The film Donnie Darko observes a reality where expression is lost and suppressed by the will of the many. Donnie Darko takes a simple story of love and sacrifice and combines it with one of the most complex screenplays ever developed tying in religion, scientific phenomenon and the essence of love. Donnie is a boy isolated in a world of suppression where expression is controlled by the will of the many and tailored to the wants of the community as a whole. The movie is essentially an observation of Donnie’s ability to break away from the constraints of his society and to show his eventual freedom from it. Throughout the movie Donnie acts as a liberator for this suburban community in his ability to change people lives through the connections he makes with them. Every person that Donnie is involved with comes to a realization which in turn changes their whole essence. Donnie lives in a world where Sparkle Motion is praised and artistic expression is not. A world where morals are set with no leeway and the state of things stay the same. Through the film Donnie Darko, Richard Kelly is able to challenge this world and help to change the static and emptiness that consumes the inhabitants turning it into a place that has substance and worth.
Richard Kelly’s most important thematic message is the destruction of societal constraints that allows for growth and expression. This destruction of societal constraints can be seen by the radical actions preformed by Donnie throughout the film. Actions like flooding the school and burning down the house of Jim Cunningham serve to highlight Donnie’s destruction of the society that he lives in unveiling the mask that covers the community’s own mundane perceptions. As the movie progresses the world in which Donnie lives in begins to fall apart and the characters around him begin to break down. Jim Cunningham is arrested, Drew Barrymore is fired, Beth Grant goes into hysterics, and Jena Malone’s family relations become more and more stressed. This culminates in an ending that edifies Donnie’s own sacrifice to save the world from its own fake formalities. Donnie’s sacrifice is one not just for Jena Malone but for everyone that has been apart of his world. Frank is a projection of Donnie’s own need for expression and freedom and that is why he is the leading instigator in Donnie’s radical actions toward the community. When Frank states that the world will end in twenty eight days, he is elucidating that the world that Donnie has come to know will change and that both his world and the world of everyone else will be destroyed changing the characters own personalities. Donnie sacrifices himself to save the characters from their own internal destruction allowing for the ability of growth and expression to take root.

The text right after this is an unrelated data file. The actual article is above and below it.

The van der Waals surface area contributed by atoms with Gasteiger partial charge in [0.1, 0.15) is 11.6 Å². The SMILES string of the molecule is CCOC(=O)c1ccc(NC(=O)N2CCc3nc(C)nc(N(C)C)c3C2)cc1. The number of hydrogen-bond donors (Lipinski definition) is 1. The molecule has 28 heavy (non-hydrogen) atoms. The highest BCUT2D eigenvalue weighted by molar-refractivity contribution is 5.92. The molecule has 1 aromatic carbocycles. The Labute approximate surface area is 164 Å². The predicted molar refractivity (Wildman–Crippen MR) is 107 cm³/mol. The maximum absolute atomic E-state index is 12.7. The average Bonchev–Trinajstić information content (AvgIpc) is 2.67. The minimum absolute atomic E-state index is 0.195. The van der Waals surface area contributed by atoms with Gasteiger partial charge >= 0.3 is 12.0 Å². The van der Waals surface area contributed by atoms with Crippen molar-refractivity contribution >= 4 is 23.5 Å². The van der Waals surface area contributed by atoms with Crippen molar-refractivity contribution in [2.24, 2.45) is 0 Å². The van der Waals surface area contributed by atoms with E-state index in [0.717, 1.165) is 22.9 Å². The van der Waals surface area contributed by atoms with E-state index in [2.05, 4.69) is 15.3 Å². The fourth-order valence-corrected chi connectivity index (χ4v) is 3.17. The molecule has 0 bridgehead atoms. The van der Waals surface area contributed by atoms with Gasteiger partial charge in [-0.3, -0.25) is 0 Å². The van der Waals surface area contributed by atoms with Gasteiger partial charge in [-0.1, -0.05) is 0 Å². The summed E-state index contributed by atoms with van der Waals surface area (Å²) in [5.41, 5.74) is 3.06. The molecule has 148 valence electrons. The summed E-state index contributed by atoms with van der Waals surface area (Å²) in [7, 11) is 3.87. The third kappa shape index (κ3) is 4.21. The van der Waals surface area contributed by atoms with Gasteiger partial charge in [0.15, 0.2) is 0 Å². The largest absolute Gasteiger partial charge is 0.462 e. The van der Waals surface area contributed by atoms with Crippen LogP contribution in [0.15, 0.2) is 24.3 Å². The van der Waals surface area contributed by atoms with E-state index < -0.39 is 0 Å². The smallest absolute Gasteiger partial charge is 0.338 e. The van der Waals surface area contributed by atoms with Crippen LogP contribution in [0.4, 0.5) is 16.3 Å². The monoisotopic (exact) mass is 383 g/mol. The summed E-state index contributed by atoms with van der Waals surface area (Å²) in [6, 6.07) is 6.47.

The sub-themes of love, religion, and science serve to support Richard Kelly’s own claim in that expression is essential in societal growth. These themes are forms of expression in their own right which according to Donnie’s characterization will help to break the mundane and prosaic process of society and enliven the world with a sense of purpose and value. Donnie’s love for Gretchen is a form of expression unlike that of Frank’s own view of expression. As the world around Donnie begins to crumble the love between Donnie and Gretchen becomes more and more constrained as the need to keep out the pressures from the outside world become harder eventually leading to the death of Gretchen. But is the expression of love more powerful than the expression of radical action? Kelly seems to conclude that love is a stronger aspect of expression by the notion that Donnie would have stayed in this suppressed world as long as he had the inclination of love in his life. This need for love by Donnie eventually forces him to sacrifice himself to save the world that now has become a wastland of false morality. The world is destroyed by Donnie only to be recreated again so that expression can grow and sprout from the constraints of societal rule.The use of religion and scientific phenomenon are also minimal forms of expression and serve to elaborate on the moral decay of the society that Donnie lives in. Grandma Death’s book is an expressive instrument and along with the other forms of art in the movie, the book demonstrates an anomaly in Donnie’s world as a whole because of the fact that society automatically rejects this form of expressive thought instantly. Drew Barrymore is fired because of her own rejection of societal constraints and the fact that her own mannerisms and belief were not in line with that of societal beliefs.
Although there are many more aspects of the film that highlight the need for freedom within a society such as the use of music and tone throughout the film Richard Kelly main focus is the interaction between Donnie Darko and the other characters. Donnie serves as Christ like figure who sacrifices himself for the well being of the world that he himself inhabits hoping to challenge the prosaic lifestyle that the people around him endure. Overall this movie is a piece of art expressed through the eyes of a man who wanted to capture a society in shackles ultimately being freed by the sacrifice of one boy.
Overall Rating: 10/10
Thematic Value: 10/10